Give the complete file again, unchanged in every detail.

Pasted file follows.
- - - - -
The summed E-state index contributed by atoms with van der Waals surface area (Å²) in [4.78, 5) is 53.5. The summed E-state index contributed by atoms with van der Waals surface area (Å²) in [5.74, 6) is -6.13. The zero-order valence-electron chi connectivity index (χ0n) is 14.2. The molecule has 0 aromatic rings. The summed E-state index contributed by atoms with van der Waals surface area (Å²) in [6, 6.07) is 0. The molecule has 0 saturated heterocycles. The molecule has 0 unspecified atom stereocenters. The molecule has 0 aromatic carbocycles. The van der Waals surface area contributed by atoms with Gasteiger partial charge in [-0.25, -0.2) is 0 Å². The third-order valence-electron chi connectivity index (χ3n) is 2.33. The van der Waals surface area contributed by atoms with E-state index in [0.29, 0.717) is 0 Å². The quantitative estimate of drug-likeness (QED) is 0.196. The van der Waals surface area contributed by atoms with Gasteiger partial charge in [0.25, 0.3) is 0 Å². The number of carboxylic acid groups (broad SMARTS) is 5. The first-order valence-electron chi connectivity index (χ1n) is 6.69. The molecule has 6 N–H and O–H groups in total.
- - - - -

The summed E-state index contributed by atoms with van der Waals surface area (Å²) in [4.78, 5) is 53.5. The summed E-state index contributed by atoms with van der Waals surface area (Å²) in [5.74, 6) is -6.13. The zero-order valence-electron chi connectivity index (χ0n) is 14.2. The molecule has 0 aromatic rings. The summed E-state index contributed by atoms with van der Waals surface area (Å²) in [6, 6.07) is 0. The molecule has 0 saturated heterocycles. The molecule has 0 unspecified atom stereocenters. The molecule has 0 aromatic carbocycles. The van der Waals surface area contributed by atoms with Gasteiger partial charge in [-0.25, -0.2) is 0 Å². The third-order valence-electron chi connectivity index (χ3n) is 2.33. The van der Waals surface area contributed by atoms with E-state index in [0.29, 0.717) is 0 Å². The quantitative estimate of drug-likeness (QED) is 0.196. The van der Waals surface area contributed by atoms with Gasteiger partial charge in [0.25, 0.3) is 0 Å². The number of carboxylic acid groups (broad SMARTS) is 5. The first-order valence-electron chi connectivity index (χ1n) is 6.69. The molecule has 6 N–H and O–H groups in total.